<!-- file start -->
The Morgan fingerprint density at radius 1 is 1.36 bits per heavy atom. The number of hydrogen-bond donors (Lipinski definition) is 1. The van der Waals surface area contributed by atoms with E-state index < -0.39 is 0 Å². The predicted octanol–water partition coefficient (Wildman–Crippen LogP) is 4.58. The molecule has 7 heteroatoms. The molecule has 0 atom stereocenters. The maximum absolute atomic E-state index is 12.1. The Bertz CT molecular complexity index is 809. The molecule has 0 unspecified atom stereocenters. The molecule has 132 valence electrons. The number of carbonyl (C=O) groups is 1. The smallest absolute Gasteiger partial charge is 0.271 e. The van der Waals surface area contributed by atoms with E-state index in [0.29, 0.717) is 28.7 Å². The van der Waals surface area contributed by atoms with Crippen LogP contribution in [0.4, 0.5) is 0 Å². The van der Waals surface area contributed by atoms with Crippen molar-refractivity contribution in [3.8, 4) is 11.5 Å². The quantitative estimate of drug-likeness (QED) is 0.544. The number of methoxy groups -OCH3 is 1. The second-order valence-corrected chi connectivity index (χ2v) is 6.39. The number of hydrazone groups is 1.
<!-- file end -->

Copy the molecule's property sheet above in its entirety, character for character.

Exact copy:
The Morgan fingerprint density at radius 1 is 1.36 bits per heavy atom. The number of hydrogen-bond donors (Lipinski definition) is 1. The van der Waals surface area contributed by atoms with E-state index < -0.39 is 0 Å². The predicted octanol–water partition coefficient (Wildman–Crippen LogP) is 4.58. The molecule has 7 heteroatoms. The molecule has 0 atom stereocenters. The maximum absolute atomic E-state index is 12.1. The Bertz CT molecular complexity index is 809. The molecule has 0 unspecified atom stereocenters. The molecule has 132 valence electrons. The number of carbonyl (C=O) groups is 1. The smallest absolute Gasteiger partial charge is 0.271 e. The van der Waals surface area contributed by atoms with E-state index in [0.29, 0.717) is 28.7 Å². The van der Waals surface area contributed by atoms with Crippen LogP contribution in [0.4, 0.5) is 0 Å². The van der Waals surface area contributed by atoms with Crippen molar-refractivity contribution in [3.8, 4) is 11.5 Å². The quantitative estimate of drug-likeness (QED) is 0.544. The number of methoxy groups -OCH3 is 1. The second-order valence-corrected chi connectivity index (χ2v) is 6.39. The number of hydrazone groups is 1.